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Why Is The African Parent Neglecting Parental Care?

Ideally, all African parents need this. Actually, with the Whites, parental care is not much lacking as seen here in Africa. Mark that! African parent could within his/her children love one and made the other a pariah, a hatred object.

It happens, in our homes. The story about Rebecca and Isaac each choosing their favourite among their two children: Essau and Jacob, ending in enmity between the two siblings, recorded in the Christian Bible, still lives nauseatingly with us here in Africa.

And it’s not only about the parents causing divisiveness amongst the children, those who survive and live with them under whatever condition, must prepare to live under their dictates peremptorily. They must choose for you a companion, a course to read at school, and the religious line you’re to walk. The parental neglect rears its ugly head right from this point if you dare challenge their stance. It’s an easy burden if your hounding is just leading you to contemplate suicide or leave home altogether.

And the painful aspect of it is that today parent, those who were born at the dawn of Africa’s Independence from White Colonial rule, had this parental care from their parents.

Though parents then largely depended on farming and artisanship for living, a direct contrast to the “educated” working-class parent today. And freely, children told their problems to their listening parents for solutions. Parents gathered their children and told them tales at night before going to bed. In that, solutions to problems were discovered. History tells us these. Then also, some of our parents relish such missed days in their conversations with us.

I can’t actually say it for a fact if it’s the rote education forced down our throats by the colonial master that is making the very cared for parent so uncaring to his/her offspring today.

The problem of the child is nothing of the parent. The parent is never ready to stand by the child in all circumstances.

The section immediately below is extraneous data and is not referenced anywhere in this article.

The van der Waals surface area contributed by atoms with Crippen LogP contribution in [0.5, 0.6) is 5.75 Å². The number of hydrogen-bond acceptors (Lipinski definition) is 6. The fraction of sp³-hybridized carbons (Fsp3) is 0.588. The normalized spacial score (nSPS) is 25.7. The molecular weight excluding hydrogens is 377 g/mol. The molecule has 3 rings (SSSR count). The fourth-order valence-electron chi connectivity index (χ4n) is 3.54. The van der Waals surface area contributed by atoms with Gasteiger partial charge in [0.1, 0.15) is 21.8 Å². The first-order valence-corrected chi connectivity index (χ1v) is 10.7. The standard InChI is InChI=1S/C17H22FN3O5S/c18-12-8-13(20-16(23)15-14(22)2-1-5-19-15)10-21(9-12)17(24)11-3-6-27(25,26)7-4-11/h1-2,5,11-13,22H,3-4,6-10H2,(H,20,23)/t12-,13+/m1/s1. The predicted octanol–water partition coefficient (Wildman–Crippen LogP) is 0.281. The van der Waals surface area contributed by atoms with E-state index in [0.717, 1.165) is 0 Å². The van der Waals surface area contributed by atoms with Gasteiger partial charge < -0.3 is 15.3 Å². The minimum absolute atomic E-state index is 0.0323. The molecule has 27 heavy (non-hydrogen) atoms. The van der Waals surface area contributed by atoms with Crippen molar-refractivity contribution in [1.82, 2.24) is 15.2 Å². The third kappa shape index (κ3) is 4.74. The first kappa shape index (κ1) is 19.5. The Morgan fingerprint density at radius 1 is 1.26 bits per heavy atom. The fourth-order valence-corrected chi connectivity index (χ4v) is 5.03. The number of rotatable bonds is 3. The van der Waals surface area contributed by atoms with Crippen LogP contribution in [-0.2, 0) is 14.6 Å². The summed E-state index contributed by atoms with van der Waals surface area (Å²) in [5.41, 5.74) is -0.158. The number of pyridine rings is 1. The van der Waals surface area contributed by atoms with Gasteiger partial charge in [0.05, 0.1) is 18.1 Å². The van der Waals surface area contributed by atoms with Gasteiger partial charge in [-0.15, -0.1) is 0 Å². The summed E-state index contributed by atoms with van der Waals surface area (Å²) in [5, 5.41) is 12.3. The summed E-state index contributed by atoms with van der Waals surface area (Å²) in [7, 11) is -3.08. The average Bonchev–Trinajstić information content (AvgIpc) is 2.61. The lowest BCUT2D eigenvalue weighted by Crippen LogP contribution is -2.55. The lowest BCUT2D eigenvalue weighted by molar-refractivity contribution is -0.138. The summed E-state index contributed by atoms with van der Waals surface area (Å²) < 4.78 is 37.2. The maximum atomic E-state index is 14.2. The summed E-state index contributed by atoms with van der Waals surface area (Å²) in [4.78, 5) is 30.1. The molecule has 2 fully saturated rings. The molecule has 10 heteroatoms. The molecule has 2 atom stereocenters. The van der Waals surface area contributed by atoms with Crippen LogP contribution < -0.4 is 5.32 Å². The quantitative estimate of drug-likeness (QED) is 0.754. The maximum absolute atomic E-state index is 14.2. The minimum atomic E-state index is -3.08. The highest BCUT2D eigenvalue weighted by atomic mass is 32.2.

I sometimes wonder too if it’s the witchcraft we talk about it’s insidious in Africa that plays in this mortifying way.

You look at it, at the dawn of independence, how Africa progressed socioeconomically. Our culture and traditions were preserved then. The African values was instilled in every a African. We got good writers then who wrote with the taste of Africanism. And their works had been a treasure not only to Africa, but the world at large. Think about Chinua Achebe, Wole Soyinka, Morgan Adzei, Efua Sutherland, to mention a few. Books written by these African writers had influence on our music, art and movies.

Today, those people, so praised, who raised the current generation’s parents, I think they were more busy on their work than to instill in them what parental care meant. For, the result is what we see in our social life today everywhere anywhere in Africa. Suicides in skyrocketing numbers. Broken homes is now a badge of honour. Whatever comes on our screens must be nude pictures, gyrating, and the use of unrefined and indecorous language in our music and movies.

Africa is sinking down the drain.
Our politicians and preachers are only focusing on giving economic freedom to the people to the neglect of the moral freedom. Forgetting that when one is morally upright riches follows.

If we the true Africans with the welfare of Africa tethered to our hearts looks on unconcerned the direction Africa is going, we’d be shipwrecked in yonder.

Let’s rise and build from the debris a new Africa that lives her African heritage – values and customs.

It’s in the deepest of the darkness that the stars shine so brightly. Those of us who have survived parental neglect, and by that I mean Africa in general, we’re comparable to the proverbial eagle that trains its young ones with a deliberate neglect. She throws them off their nests as they grow feathers and learn to fly. She only goes to their rescue if they’re only falling to their deaths.

Since we’ve not died and survived to this day, we’re strengthened. With swiftness as that of the trained eagle’s, let’s soar above the clouds hovering Africa’s progress today and lead our people to the Promised Land.

©Richard Yeboah ( Sir Lord)

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